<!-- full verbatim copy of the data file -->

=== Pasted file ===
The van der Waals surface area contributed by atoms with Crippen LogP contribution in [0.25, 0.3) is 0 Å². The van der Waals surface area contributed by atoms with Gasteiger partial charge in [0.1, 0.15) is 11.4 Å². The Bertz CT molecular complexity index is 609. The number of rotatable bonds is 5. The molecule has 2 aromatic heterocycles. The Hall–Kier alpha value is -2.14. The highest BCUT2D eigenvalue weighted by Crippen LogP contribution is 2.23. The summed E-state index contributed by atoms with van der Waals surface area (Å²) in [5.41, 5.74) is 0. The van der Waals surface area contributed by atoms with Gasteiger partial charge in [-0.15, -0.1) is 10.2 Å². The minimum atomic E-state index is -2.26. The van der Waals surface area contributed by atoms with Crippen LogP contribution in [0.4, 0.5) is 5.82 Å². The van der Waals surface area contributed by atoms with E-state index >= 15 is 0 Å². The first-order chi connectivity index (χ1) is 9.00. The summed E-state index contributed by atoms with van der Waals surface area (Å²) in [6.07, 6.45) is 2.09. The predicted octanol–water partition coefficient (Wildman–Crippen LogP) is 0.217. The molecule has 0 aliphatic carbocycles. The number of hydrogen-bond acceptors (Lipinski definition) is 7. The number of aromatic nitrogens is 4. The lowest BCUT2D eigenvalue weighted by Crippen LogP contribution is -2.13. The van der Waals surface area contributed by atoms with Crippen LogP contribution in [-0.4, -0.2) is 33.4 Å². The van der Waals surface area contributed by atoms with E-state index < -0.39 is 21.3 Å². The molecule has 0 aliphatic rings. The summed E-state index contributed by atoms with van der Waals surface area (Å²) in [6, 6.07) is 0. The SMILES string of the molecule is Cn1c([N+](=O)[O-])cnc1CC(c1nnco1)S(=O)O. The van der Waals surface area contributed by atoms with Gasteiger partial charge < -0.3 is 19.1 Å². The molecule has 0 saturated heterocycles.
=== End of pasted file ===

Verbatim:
The van der Waals surface area contributed by atoms with Crippen LogP contribution in [0.25, 0.3) is 0 Å². The van der Waals surface area contributed by atoms with Gasteiger partial charge in [0.1, 0.15) is 11.4 Å². The Bertz CT molecular complexity index is 609. The number of rotatable bonds is 5. The molecule has 2 aromatic heterocycles. The Hall–Kier alpha value is -2.14. The highest BCUT2D eigenvalue weighted by Crippen LogP contribution is 2.23. The summed E-state index contributed by atoms with van der Waals surface area (Å²) in [5.41, 5.74) is 0. The van der Waals surface area contributed by atoms with Gasteiger partial charge in [-0.15, -0.1) is 10.2 Å². The minimum atomic E-state index is -2.26. The van der Waals surface area contributed by atoms with Crippen LogP contribution in [0.4, 0.5) is 5.82 Å². The van der Waals surface area contributed by atoms with E-state index >= 15 is 0 Å². The first-order chi connectivity index (χ1) is 9.00. The summed E-state index contributed by atoms with van der Waals surface area (Å²) in [6.07, 6.45) is 2.09. The predicted octanol–water partition coefficient (Wildman–Crippen LogP) is 0.217. The molecule has 0 aliphatic carbocycles. The number of hydrogen-bond acceptors (Lipinski definition) is 7. The number of aromatic nitrogens is 4. The lowest BCUT2D eigenvalue weighted by Crippen LogP contribution is -2.13. The van der Waals surface area contributed by atoms with Crippen LogP contribution in [-0.4, -0.2) is 33.4 Å². The van der Waals surface area contributed by atoms with E-state index < -0.39 is 21.3 Å². The molecule has 0 aliphatic rings. The summed E-state index contributed by atoms with van der Waals surface area (Å²) in [6, 6.07) is 0. The SMILES string of the molecule is Cn1c([N+](=O)[O-])cnc1CC(c1nnco1)S(=O)O. The van der Waals surface area contributed by atoms with Gasteiger partial charge < -0.3 is 19.1 Å². The molecule has 0 saturated heterocycles.